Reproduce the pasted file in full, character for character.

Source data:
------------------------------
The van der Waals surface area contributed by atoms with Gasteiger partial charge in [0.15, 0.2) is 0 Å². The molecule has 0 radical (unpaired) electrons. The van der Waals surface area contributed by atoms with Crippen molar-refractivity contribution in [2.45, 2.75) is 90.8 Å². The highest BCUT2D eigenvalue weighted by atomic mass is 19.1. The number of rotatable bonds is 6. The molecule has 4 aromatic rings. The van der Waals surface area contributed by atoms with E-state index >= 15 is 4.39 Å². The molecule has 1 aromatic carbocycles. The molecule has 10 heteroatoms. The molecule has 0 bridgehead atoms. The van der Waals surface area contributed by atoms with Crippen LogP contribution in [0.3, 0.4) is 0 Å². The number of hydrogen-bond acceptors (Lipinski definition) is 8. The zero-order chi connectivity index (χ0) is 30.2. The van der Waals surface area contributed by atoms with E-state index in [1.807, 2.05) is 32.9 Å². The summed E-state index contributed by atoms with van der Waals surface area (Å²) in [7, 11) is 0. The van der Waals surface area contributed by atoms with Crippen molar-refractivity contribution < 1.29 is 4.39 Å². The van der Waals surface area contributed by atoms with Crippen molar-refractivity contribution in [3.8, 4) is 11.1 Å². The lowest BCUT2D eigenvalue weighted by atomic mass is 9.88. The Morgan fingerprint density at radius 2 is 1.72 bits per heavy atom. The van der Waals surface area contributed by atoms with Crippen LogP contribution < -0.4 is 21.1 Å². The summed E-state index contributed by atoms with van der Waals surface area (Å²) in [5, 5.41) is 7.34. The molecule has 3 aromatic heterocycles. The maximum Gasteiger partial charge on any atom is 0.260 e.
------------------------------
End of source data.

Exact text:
The van der Waals surface area contributed by atoms with Gasteiger partial charge in [0.15, 0.2) is 0 Å². The molecule has 0 radical (unpaired) electrons. The van der Waals surface area contributed by atoms with Crippen molar-refractivity contribution in [2.45, 2.75) is 90.8 Å². The highest BCUT2D eigenvalue weighted by atomic mass is 19.1. The number of rotatable bonds is 6. The molecule has 4 aromatic rings. The van der Waals surface area contributed by atoms with E-state index >= 15 is 4.39 Å². The molecule has 1 aromatic carbocycles. The molecule has 10 heteroatoms. The molecule has 0 bridgehead atoms. The van der Waals surface area contributed by atoms with Crippen LogP contribution in [0.3, 0.4) is 0 Å². The number of hydrogen-bond acceptors (Lipinski definition) is 8. The zero-order chi connectivity index (χ0) is 30.2. The van der Waals surface area contributed by atoms with E-state index in [1.807, 2.05) is 32.9 Å². The summed E-state index contributed by atoms with van der Waals surface area (Å²) in [7, 11) is 0. The van der Waals surface area contributed by atoms with Crippen molar-refractivity contribution < 1.29 is 4.39 Å². The van der Waals surface area contributed by atoms with Crippen molar-refractivity contribution in [3.8, 4) is 11.1 Å². The lowest BCUT2D eigenvalue weighted by atomic mass is 9.88. The Morgan fingerprint density at radius 2 is 1.72 bits per heavy atom. The van der Waals surface area contributed by atoms with Crippen LogP contribution < -0.4 is 21.1 Å². The summed E-state index contributed by atoms with van der Waals surface area (Å²) in [5, 5.41) is 7.34. The molecule has 3 aromatic heterocycles. The maximum Gasteiger partial charge on any atom is 0.260 e.